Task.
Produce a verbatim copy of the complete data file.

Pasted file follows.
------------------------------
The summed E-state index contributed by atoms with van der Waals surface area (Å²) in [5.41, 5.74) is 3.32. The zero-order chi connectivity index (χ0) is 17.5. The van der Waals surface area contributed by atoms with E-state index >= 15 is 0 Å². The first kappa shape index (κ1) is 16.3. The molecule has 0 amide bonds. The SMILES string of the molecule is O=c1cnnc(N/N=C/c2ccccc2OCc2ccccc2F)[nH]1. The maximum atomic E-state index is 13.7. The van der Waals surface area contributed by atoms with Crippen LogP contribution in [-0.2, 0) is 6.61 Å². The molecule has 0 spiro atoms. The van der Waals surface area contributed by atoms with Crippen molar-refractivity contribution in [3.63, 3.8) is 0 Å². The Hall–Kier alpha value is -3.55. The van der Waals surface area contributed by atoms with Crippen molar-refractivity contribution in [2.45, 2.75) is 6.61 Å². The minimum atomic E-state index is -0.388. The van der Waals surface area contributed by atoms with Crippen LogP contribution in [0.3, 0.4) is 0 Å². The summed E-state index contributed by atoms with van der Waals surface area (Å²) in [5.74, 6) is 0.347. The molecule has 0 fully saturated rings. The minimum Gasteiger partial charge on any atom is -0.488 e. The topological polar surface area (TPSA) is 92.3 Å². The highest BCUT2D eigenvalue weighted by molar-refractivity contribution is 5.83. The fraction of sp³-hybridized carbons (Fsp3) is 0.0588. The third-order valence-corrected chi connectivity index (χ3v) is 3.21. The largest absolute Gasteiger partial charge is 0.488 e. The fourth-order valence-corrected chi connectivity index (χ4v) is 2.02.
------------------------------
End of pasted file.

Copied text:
The summed E-state index contributed by atoms with van der Waals surface area (Å²) in [5.41, 5.74) is 3.32. The zero-order chi connectivity index (χ0) is 17.5. The van der Waals surface area contributed by atoms with E-state index >= 15 is 0 Å². The first kappa shape index (κ1) is 16.3. The molecule has 0 amide bonds. The SMILES string of the molecule is O=c1cnnc(N/N=C/c2ccccc2OCc2ccccc2F)[nH]1. The maximum atomic E-state index is 13.7. The van der Waals surface area contributed by atoms with Crippen LogP contribution in [-0.2, 0) is 6.61 Å². The molecule has 0 spiro atoms. The van der Waals surface area contributed by atoms with Crippen molar-refractivity contribution in [3.63, 3.8) is 0 Å². The Hall–Kier alpha value is -3.55. The van der Waals surface area contributed by atoms with Crippen molar-refractivity contribution in [2.45, 2.75) is 6.61 Å². The minimum atomic E-state index is -0.388. The van der Waals surface area contributed by atoms with Crippen LogP contribution in [0.3, 0.4) is 0 Å². The summed E-state index contributed by atoms with van der Waals surface area (Å²) in [5.74, 6) is 0.347. The molecule has 0 fully saturated rings. The minimum Gasteiger partial charge on any atom is -0.488 e. The topological polar surface area (TPSA) is 92.3 Å². The highest BCUT2D eigenvalue weighted by molar-refractivity contribution is 5.83. The fraction of sp³-hybridized carbons (Fsp3) is 0.0588. The third-order valence-corrected chi connectivity index (χ3v) is 3.21. The largest absolute Gasteiger partial charge is 0.488 e. The fourth-order valence-corrected chi connectivity index (χ4v) is 2.02.